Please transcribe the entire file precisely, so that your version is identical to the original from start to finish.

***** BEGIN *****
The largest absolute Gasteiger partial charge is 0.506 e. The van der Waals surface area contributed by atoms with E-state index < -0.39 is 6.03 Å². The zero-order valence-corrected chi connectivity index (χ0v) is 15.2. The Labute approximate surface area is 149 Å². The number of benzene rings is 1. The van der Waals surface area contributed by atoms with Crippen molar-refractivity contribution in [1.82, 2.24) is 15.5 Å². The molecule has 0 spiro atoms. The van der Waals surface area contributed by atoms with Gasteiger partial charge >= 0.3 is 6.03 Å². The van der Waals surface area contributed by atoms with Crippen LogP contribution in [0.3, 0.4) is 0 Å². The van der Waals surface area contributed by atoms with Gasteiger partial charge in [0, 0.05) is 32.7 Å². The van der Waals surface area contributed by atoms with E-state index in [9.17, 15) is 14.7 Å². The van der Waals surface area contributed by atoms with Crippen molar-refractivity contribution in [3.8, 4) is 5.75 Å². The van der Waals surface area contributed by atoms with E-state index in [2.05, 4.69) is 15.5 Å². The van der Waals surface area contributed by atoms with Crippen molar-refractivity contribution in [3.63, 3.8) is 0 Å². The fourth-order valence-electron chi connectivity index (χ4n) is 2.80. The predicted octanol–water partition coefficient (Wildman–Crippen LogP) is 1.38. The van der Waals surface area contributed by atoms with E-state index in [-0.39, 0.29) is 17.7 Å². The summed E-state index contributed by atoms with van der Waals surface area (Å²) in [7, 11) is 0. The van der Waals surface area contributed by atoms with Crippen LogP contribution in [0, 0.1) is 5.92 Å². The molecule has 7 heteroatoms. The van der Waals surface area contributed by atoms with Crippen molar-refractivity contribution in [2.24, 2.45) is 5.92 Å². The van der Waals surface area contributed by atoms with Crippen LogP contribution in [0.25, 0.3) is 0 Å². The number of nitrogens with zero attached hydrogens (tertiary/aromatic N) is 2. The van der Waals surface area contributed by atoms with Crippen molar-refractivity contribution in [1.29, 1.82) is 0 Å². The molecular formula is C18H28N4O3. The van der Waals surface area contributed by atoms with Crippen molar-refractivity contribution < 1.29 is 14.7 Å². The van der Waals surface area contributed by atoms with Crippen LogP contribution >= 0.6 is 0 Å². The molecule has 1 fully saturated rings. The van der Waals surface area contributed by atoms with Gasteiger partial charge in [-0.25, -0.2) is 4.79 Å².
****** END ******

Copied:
The largest absolute Gasteiger partial charge is 0.506 e. The van der Waals surface area contributed by atoms with E-state index < -0.39 is 6.03 Å². The zero-order valence-corrected chi connectivity index (χ0v) is 15.2. The Labute approximate surface area is 149 Å². The number of benzene rings is 1. The van der Waals surface area contributed by atoms with Crippen molar-refractivity contribution in [1.82, 2.24) is 15.5 Å². The molecule has 0 spiro atoms. The van der Waals surface area contributed by atoms with Gasteiger partial charge >= 0.3 is 6.03 Å². The van der Waals surface area contributed by atoms with Crippen LogP contribution in [0.3, 0.4) is 0 Å². The van der Waals surface area contributed by atoms with Gasteiger partial charge in [0, 0.05) is 32.7 Å². The van der Waals surface area contributed by atoms with E-state index in [9.17, 15) is 14.7 Å². The van der Waals surface area contributed by atoms with Crippen molar-refractivity contribution in [3.8, 4) is 5.75 Å². The van der Waals surface area contributed by atoms with E-state index in [2.05, 4.69) is 15.5 Å². The van der Waals surface area contributed by atoms with Crippen molar-refractivity contribution in [3.63, 3.8) is 0 Å². The fourth-order valence-electron chi connectivity index (χ4n) is 2.80. The predicted octanol–water partition coefficient (Wildman–Crippen LogP) is 1.38. The van der Waals surface area contributed by atoms with E-state index in [-0.39, 0.29) is 17.7 Å². The summed E-state index contributed by atoms with van der Waals surface area (Å²) in [7, 11) is 0. The van der Waals surface area contributed by atoms with Crippen LogP contribution in [0, 0.1) is 5.92 Å². The molecule has 7 heteroatoms. The van der Waals surface area contributed by atoms with Crippen molar-refractivity contribution in [2.24, 2.45) is 5.92 Å². The van der Waals surface area contributed by atoms with Crippen LogP contribution in [0.25, 0.3) is 0 Å². The number of nitrogens with zero attached hydrogens (tertiary/aromatic N) is 2. The van der Waals surface area contributed by atoms with Crippen molar-refractivity contribution in [1.29, 1.82) is 0 Å². The molecular formula is C18H28N4O3. The van der Waals surface area contributed by atoms with Crippen molar-refractivity contribution < 1.29 is 14.7 Å². The van der Waals surface area contributed by atoms with Crippen LogP contribution >= 0.6 is 0 Å². The molecule has 1 fully saturated rings. The van der Waals surface area contributed by atoms with Gasteiger partial charge in [-0.25, -0.2) is 4.79 Å².